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Heapin' Helpings

To Feed the Audience's Taste for Dance, the Gipsy Kings Serve 2 Rousing Renditions of 'Ami Wawa'


ANAHEIM — In 1988, "Bamboleo" entered the musical lexicon, roughly translating into English as "you'll never believe this, but a bunch of visually unprepossessing French Gypsies, strumming flamenco guitars and singing Spanish-dialect lyrics in unusually husky voices, are about to become a pop sensation."

The Gipsy Kings have racked up more than 3 million album sales in the U.S. since then. But momentum for this seven-man band (of brothers and cousins named Reyes or Baliardo) has flagged a bit in the '90s. Last year's release, "Tierra Gitana," has yet to sell 150,000 copies, according to SoundScan.

On Wednesday at the Pond of Anaheim, the Gipsy Kings pulled out another fun phrase to ponder: "Ami Wawa." An unreleased song from an album-in-progress, "Ami Wawa," got an ecstatic response from the less-than-half-capacity house. Could be "Ami Wawa" means "move over, Macarena. This is the stuff that's gonna make the fools dance."

No fools themselves, the Kings closed both halves of their nearly two-hour performance with "Ami Wawa." With its tunefully insistent, endlessly repeated sing-along refrain of baby-talk (at least to English-attuned ears), and enough rhythmic buoyancy to float a navy, the song was an instant crowd pleaser.

The first rendition was an inviting salsa workout that fired up the crowd leading into intermission. The second, played as an encore, had more of an African feel, driven by congas and fiery ensemble chanting led by the primary singer, Nicolas Reyes. The closing "Ami Wawa" even eclipsed rousing, set-closing versions of the two signature songs that preceded it, "Bamboleo" and "Baila Me."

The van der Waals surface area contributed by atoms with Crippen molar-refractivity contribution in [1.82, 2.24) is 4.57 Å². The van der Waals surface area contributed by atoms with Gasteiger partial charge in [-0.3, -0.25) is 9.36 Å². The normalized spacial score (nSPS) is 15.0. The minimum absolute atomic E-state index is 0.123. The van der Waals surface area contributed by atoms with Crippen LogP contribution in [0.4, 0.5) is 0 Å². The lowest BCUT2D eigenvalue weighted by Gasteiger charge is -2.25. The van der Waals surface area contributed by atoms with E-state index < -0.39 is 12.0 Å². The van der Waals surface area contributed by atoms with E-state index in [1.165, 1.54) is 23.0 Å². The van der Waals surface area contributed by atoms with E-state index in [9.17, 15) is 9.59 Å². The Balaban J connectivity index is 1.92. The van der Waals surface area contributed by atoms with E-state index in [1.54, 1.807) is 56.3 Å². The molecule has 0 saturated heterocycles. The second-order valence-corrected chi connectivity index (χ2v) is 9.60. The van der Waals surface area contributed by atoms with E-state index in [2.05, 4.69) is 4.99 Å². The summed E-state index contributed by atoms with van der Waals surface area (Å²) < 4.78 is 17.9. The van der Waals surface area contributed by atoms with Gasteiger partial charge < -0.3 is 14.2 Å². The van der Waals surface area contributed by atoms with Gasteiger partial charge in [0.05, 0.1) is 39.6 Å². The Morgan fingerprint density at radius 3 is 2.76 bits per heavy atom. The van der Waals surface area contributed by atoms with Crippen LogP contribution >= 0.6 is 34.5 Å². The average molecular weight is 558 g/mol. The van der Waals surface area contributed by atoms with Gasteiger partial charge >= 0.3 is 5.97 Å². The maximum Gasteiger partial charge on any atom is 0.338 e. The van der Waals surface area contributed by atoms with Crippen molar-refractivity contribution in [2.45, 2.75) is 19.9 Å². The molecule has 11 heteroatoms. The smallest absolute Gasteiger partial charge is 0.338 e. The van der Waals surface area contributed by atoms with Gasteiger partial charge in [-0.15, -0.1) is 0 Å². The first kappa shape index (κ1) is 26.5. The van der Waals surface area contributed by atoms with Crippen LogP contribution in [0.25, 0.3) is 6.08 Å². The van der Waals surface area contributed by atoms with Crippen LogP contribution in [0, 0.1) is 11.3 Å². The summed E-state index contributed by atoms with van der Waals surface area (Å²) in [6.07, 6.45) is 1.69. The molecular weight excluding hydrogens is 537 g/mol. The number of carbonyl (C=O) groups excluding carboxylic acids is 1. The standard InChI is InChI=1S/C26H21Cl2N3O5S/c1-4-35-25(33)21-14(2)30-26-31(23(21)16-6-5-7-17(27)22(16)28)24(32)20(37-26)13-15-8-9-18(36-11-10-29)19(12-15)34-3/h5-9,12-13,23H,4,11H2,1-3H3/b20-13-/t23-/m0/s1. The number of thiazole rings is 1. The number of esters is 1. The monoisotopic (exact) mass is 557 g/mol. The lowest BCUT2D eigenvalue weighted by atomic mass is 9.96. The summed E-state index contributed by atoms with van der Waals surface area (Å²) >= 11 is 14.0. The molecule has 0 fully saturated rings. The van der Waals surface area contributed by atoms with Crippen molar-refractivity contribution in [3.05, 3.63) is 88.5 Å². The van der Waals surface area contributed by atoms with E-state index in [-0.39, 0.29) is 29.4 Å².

Not everything was so scintillating in a patchy performance that featured a good deal of unreleased material. For significant chunks of the show, the Gipsy Kings' lineup of seven guitars out front, with a five-man backing ensemble of percussion, electric bass and synthesizer, sounded as if it needed more flavors.


Yes, barrel-shaped singer Reyes brought enough grit and ardor to his pleas to match the romantic urgency of a Romeo or a Cyrano. And yes, Tonino Baliardo was a sparkling, if impassive, lead guitarist, playing lines that were nimble, clean and full of percussive sting.

But the steadily chugging guitars and churning rhythms needed the spark of another strong, melodic element. The Gipsy Kings could benefit from a fiery violin, a brash trumpet, a kinetic accordion to dance around and above all that rhythmic thrust and to square off against Reyes' voice and Baliardo's guitar. Some synthesized horn bits and strings-in-a-box were no substitute.

The crowd, which clearly had come to dance, sat out significant stretches of less inviting material. Still, the evening offered a lot more hits than misses.


With "Montana," a noble anthem of high aspiration, the group's second-chair singer, Canut Reyes, thrilled listeners with spiraling, impassioned sallies inspired by Islamic prayer calls.

Lead guitarist Baliardo shone during two flamenco sequences, one of them a stripped down piece accompanied only by his bandmates' vigorous hand-claps and a percussionist thumping on a hollow box.

And when the Kings combined their most irresistible rhythms with their most pop-appealing refrains, virtually everybody in the house turned his or her chair space into a dance floor--especially during "Ami Wawa," which promises to bring many a strayed fan of "Bamboleo" back into the Gipsy Kings' caravan.

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